Letter to Our Adopted Son
March 16, 2016
You’ve been in the U.S. and a U.S. citizen for four days now. We met you on February 29, 2016 and you became our legally adopted son on March 1, 2016.
I was so nervous the day of our first meeting that I made myself physically ill, not able to keep any food down. After a year of paper chasing, which seemed to have nothing to do with the reality of a little boy waiting in an orphanage for us, you were suddenly in our arms.
It was a surreal experience and we couldn’t really process that it was actually happening. You seemed so calm and didn’t cry, letting us hold you willingly.
But then night came, and you suddenly realized you were with two strangers you didn’t know, in a strange room, far away from everything and everyone familiar to you. And then you cried, and cried, all night long, even when we picked you up and held you. We didn’t get any sleep that night and the next day, your daddy and I were both sick with nerves and doubts.
Why did we think we could do this? We have no idea what we’re doing – we didn’t even know how to change a diaper. What if we did more harm to you than good? Had we made a mistake in taking on this huge responsibility?
All the books, videos and on-line classes we took talked about how the children would react but no one really talked about how the adoptive parents would feel – stressed, anxious beyond belief, sick to our stomachs with worry and doubt. I couldn’t eat all day and broke down and cried right along with you because I felt so sick and confused.
But then you finally slept that night, for 14 hours, and we all caught up on sleep and woke up feeling better. You started getting comfortable around us, clutching the snack cup we gave you as if it were a security blanket.
And then the bonding process began. You smiled at us. Then you laughed at us. And you reached for us for hugs and to be picked up. And slowly, the knots in our stomachs melted and our hearts opened.
We saw no evidence of the special needs label that was placed in your file. Yes, you were a lot smaller than we expected for a 3 and a half-year old (about the size of an 18 month old), but we could see you were a smart and loving little boy.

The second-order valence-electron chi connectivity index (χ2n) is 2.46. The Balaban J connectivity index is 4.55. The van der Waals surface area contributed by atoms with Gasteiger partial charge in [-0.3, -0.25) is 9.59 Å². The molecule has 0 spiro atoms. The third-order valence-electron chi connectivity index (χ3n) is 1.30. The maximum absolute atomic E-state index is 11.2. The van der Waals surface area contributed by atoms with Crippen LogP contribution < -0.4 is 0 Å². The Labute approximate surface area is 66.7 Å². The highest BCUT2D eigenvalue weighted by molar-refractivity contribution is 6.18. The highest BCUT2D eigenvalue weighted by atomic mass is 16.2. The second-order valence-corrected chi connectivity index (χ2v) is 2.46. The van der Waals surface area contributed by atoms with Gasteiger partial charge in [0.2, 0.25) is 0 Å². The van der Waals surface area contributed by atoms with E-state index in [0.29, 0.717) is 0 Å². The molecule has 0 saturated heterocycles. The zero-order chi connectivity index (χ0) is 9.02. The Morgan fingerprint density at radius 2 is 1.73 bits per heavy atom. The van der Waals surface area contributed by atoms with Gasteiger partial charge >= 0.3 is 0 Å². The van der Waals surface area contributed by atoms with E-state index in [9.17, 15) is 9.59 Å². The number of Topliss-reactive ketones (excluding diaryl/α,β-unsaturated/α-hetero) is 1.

You took care of others, and fed the little girl who was in the same orphanage as you from your beloved snack cup.
You learned to text and walk.
You figured out where the money was and made off with my purse.
And you blossomed in the 2 weeks we were in China completing the paperwork for your adoption and visa to the U.S.
But our last night in Guangzhou, you became irritable and cried and whined more than you ever had, almost as if you knew this was your last night in China. For the first time since that first night, you cried inconsolably and wouldn’t go to sleep. Out of desperation, I opened my music on my iPhone and from the A’s selected Adele and played Hello for you. And you stopped crying. When you started again, I started singing along with Adele and you immediately stopped crying. Your daddy walked into our hotel room to find me belting out Hello at the top of my lungs (and I can’t sing to save my life), and you sleeping peacefully.
And from that night on, when you cried in your sleep, I played Hello and sang along and you quieted down. You even took the phone from me once and stared at Adele’s picture on my phone and gave it a kiss. I’m glad you have good taste in music (I love Adele), since I have now sang Hello about three hundred million times.
It’s been hard for you being in a new country in a new house. We’ve all been severely sleep deprived and unable to perform our normal everyday tasks, including responding to the outpouring of support and love from family and friends. At times we feel so overwhelmed that all we want to do is cry. Even Adele doesn’t seem to work at times. We’re learning to adjust to each other, and Pinot and Lokie have to deal with the new family member in our home.
Despite the incredibly hard time we are going through right now, we are also forming our own unique family and it has brought your daddy and I closer together. We hold each other for support when neither of us know what to do and we whisper together in bed, worried about you and if we are doing the right thing. We know we are making mistakes with you but we’re trying our best and hope you start to feel better in your new life soon.
And in the meantime, when you cry, I will just say to you –
Hello. It’s me.
Your mama and dada